In the past year, Apple extended its recycling program to let U.S. customers safely dispose of older computers (PCs as well as Macs) and iPods when they buy a new computer. That program is just part of Apple’s efforts to recycle old electronics, which the company details on its Web site. You could certainly argue that Apple could be doing more with its environmental policies, but you can’t deny that it is doing something. Indeed, earlier this year, the investment advisor to the Sierra Club Funds recognized Apple and nine other publicly-traded large cap companies for “excellence in their environmental efforts.”
So what does Greenpeace, another environmental organization, have to say about all this?
“Apple’s bad green policy is not a wonderful life for workers in the scrap yards of the developing world,” Rick Hind, the legislative director of Greenpeace USA’s Toxics campaign announced via press release Wednesday. “And we can’t imagine that Steve Jobs would want to be the Mr. Potter of the high-tech industry this holiday season.”
Well, that seems pretty cl… wha ?
The quote above came as Greenpeace released a quarterly update on tech companies’ efforts to combat electronic waste. Apple was the lowest-ranked company in Wednesday’s update, just as it was in the initial report released back in August. The Greenpeace report ranks the 14 top manufacturers of computers and cell phones on everything from chemical policies to having acceptable recycling programs in place to “taking responsibility for waste.” Since those are pretty subjective criteria, it seems like Apple finished in last place pretty much because Greenpeace decided the company would.
I’m not trying to be flippant with that observation. It seems Greenpeace’s biggest beef with Apple is that the computer maker hasn’t made enough promises for its liking. “We’ve been meeting with Apple for three years now,” Greenpeace campaign coordinator Zeina Alhajj told Macworld ’s Jim Dalrymple. “We have asked for a commitment, but Apple said, ‘We don’t give commitments, we do things.’ We haven’t seen any commitments, so far.”
Of course, one can probably understand Apple’s reluctance to work with Greenpeace, considering the organization launched a Web site that seems to suggest that the only thing that would make Apple a bigger polluter is if Steve Jobs was behind the wheel of the Exxon Valdez. I don’t know about you, but if an organization treated me like that, I would start to think that maybe it was less concerned about working with my company to reach constructive, mutually agreeable solutions and more interested in using my company’s high profile to win attention and publicity. But I’m cynical that way—I’m sure the recognizability of Apple’s brand is the furthest thing from Greenpeace’s mind when it decides who’s been naughty and who’s been nice.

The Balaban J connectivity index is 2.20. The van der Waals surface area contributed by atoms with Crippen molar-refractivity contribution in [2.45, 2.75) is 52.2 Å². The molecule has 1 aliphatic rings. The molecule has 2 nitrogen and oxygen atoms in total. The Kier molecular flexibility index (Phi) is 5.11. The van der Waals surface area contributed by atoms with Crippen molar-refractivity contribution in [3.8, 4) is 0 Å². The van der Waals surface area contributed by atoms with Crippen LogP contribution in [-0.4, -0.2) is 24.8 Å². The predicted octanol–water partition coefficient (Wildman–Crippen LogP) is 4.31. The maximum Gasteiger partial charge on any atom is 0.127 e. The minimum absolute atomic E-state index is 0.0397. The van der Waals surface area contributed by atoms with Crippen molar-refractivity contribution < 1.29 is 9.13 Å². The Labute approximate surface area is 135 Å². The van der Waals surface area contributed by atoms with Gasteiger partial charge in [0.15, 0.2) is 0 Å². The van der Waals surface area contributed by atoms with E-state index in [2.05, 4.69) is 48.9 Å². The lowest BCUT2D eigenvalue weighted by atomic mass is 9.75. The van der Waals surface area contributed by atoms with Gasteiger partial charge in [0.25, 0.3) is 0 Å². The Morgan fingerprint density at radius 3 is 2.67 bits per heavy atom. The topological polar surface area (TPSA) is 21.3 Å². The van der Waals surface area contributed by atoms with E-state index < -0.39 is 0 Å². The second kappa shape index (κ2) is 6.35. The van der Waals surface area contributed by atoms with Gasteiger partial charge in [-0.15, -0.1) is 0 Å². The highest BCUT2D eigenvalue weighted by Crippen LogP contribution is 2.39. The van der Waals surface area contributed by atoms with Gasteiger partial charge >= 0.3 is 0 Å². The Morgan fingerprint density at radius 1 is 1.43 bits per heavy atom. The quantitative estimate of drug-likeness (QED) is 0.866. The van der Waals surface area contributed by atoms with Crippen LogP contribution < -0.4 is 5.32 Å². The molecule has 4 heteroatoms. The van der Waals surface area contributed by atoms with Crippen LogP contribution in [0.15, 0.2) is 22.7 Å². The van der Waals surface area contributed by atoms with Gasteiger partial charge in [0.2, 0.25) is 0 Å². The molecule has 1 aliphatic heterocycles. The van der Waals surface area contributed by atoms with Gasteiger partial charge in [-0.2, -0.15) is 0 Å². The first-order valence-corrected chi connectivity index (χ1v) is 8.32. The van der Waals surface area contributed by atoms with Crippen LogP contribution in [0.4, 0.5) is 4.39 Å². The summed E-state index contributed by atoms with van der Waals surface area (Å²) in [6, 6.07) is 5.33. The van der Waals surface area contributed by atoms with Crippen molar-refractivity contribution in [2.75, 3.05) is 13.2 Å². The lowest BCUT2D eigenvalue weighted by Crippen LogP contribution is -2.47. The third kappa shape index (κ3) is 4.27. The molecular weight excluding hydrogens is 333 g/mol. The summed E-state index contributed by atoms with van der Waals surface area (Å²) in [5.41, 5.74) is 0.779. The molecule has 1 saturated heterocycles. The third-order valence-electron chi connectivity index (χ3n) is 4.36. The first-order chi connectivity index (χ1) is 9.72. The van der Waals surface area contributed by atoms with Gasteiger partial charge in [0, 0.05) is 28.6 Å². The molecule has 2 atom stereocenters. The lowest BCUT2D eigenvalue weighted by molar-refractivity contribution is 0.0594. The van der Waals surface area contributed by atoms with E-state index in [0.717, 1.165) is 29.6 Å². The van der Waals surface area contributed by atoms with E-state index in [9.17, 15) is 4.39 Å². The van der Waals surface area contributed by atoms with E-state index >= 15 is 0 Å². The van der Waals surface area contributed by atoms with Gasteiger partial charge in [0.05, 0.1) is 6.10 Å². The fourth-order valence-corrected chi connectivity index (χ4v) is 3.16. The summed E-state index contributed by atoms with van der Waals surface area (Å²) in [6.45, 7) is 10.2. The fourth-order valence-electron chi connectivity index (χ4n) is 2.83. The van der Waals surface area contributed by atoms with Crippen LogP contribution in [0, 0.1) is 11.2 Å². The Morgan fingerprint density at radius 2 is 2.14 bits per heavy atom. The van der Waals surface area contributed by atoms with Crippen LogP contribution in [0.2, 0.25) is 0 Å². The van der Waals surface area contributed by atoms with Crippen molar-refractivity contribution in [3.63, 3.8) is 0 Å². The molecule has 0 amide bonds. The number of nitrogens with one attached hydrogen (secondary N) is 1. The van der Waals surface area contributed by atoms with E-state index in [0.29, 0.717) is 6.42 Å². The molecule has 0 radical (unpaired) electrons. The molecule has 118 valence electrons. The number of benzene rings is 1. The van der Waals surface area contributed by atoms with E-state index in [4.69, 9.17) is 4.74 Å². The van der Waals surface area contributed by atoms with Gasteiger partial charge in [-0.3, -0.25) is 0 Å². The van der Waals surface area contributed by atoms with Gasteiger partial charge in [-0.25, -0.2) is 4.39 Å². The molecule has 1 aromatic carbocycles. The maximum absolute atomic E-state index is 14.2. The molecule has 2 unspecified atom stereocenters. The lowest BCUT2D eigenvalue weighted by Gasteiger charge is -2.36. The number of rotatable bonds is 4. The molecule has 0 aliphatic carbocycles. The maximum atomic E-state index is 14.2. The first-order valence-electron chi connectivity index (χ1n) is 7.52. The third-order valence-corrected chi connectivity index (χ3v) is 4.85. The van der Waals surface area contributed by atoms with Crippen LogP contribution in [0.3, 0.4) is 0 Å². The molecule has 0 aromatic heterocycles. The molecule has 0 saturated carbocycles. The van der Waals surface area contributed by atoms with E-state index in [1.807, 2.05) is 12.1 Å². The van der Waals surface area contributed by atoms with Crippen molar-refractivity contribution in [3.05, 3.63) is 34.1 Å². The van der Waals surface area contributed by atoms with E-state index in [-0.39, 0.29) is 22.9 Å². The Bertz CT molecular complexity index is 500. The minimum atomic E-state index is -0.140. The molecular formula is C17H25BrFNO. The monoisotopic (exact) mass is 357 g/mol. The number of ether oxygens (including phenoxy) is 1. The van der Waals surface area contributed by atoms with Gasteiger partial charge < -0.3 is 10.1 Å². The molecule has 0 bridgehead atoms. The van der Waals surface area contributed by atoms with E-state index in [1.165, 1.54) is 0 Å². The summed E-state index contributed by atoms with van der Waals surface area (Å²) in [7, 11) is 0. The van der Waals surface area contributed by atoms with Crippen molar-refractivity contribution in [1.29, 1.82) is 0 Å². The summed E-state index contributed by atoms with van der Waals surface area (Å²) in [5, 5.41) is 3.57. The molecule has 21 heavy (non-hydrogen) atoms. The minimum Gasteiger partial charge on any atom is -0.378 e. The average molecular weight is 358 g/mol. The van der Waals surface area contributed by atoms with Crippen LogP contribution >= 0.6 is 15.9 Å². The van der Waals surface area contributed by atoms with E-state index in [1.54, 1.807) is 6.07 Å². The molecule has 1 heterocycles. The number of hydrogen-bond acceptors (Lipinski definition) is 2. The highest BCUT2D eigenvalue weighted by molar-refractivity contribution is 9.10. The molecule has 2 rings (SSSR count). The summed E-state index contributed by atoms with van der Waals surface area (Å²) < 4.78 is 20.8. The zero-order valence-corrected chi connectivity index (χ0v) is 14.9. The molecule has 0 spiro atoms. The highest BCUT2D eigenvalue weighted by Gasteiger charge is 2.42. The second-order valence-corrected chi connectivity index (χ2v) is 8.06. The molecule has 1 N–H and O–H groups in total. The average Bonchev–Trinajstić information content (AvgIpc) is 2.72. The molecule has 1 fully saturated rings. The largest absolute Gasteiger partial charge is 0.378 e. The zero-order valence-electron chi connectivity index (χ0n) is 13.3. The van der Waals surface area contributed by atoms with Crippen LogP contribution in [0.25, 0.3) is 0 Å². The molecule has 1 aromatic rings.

I don’t mean to absolve Apple of any responsibility here. I’m sure people can go through its recycling policies and find areas for improvement. I wouldn’t mind Apple making its stand on these things more visible—there’s a pop-up link at the bottom of Apple’s online store page but nothing visible on the home page. And the company could be better about addressing these issues in the media—we contacted Apple as part of our coverage of the Greenpeace report, and it would have been nice if someone in the company would have called back to explain exactly what Apple is doing to reduce electronic waste.
But if Apple’s public efforts could stand some improvement, so could Greenpeace’s by a long shot. If the goal is to make it so that computers are made and disposed of in an environmentally-friendly way—and it should be—then it would seem like the smart move would be to use Apple’s high-profile positively, not as some sort of piñata to be bashed in public every couple of months. The latter approach might win you the publicity battle, but it’s unlikely to help you win the war.